Ionization is a fundamental process in chemistry and physics, lying at the heart of many fascinating phenomena.
Ionization is the process of producing ions. Certain molecules ionize in solution, for example. But ions may also be formed when an atom or molecule loses one or more electrons as a result of energy gained in a collision with another particle or a quantum of radiation.
The ionization process for a molecule can not be directly deduced for a molecule from those for its constituent atoms. The ionization rate from a molecule can be several orders of magnitude higher than the rate of the constituent atoms at a critical range of internuclear separations. This phenomenon, termed charge-resonance enhanced ionization (CREI), was theoretically predicted and verified experimentally.
The CREI produced by a laser has been explained until now by a quasistatic argument, treating the nuclei as instantaneously fixed point particles,with the electrons following the combined potential from the applied laser field and the electrostatic attraction to the nuclei (an adiabatic approximation, where time flows very slowly and the solution of the Schrödinger’s equation at one given time goes continuously over to the solution at another time). In any experiment, however, the nuclei are neither frozen nor are they point particles; instead their motion can be strongly coupled to the electron dynamics and accounting for the coupled electron-ion quantum dynamics can be essential.
Further, the electron does not simply follow the field adiabatically, as revealed by the experimental data. Calculations treating the full quantum dynamics of the nuclei and the electron in H2+, and a few experiments, have verified that the essential CREI phenomenon remains robust, although ionic dynamics alter the details. Hence, to properly understand, model, and predict the experiment, a fully time-dependent picture of coupled electronic and ionic motion is needed.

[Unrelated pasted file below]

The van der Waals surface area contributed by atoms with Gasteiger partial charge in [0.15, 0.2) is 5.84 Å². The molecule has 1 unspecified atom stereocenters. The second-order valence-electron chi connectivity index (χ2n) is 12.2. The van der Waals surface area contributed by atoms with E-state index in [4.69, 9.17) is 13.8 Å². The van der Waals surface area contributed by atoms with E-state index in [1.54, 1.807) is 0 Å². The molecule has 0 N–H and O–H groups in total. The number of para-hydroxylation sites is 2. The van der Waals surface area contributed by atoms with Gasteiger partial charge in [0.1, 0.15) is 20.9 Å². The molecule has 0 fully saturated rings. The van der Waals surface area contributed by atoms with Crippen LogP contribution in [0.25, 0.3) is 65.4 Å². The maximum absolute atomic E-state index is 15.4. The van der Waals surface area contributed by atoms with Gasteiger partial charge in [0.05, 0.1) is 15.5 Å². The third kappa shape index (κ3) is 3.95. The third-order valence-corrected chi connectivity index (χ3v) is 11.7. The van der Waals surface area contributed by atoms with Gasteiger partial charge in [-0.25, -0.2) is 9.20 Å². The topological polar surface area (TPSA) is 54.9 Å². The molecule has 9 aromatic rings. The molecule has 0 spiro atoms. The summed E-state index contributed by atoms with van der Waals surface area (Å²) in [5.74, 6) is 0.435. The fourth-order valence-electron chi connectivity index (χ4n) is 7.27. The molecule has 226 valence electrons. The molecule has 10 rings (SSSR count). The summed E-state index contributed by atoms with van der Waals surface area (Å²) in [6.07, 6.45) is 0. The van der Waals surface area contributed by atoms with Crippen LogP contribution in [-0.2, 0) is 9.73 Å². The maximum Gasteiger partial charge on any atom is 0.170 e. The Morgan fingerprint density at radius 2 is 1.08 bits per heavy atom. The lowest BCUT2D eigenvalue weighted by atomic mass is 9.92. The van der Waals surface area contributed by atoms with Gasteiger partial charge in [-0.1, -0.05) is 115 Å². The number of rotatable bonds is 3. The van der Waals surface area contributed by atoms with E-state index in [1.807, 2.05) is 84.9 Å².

Now a team of researchers, including Ali Abedi, from DIPC, UPV-EHU and the City University of New York, study1 the exact time-dependent potential that drives the electron, which fully accounts for coupling to both the field and the dynamical nuclei, in a model one-dimensional H2+ molecule undergoing CREI.
The potential they find provides complete details of the CREI process beyond the quasistatic picture traditionally used to analyze and interpret CREI. The large differences in the two potentials, and the resulting dynamics, reveals the importance of the dynamical electron-nuclear correlation terms lacking in previous pictures of CREI: propagating the electrons in a potential that neglects these terms gives large errors in the predictions of the ionization probability.
How significant the dynamical electron-nuclear effects are for CREI phenomena in larger systems remains to be investigated. In many-electron systems, the potential is a function of all electronic coordinates. How to accurately model this potential opens a major avenue for future research.
Author: César Tomé López is a science writer and the editor of Mapping Ignorance.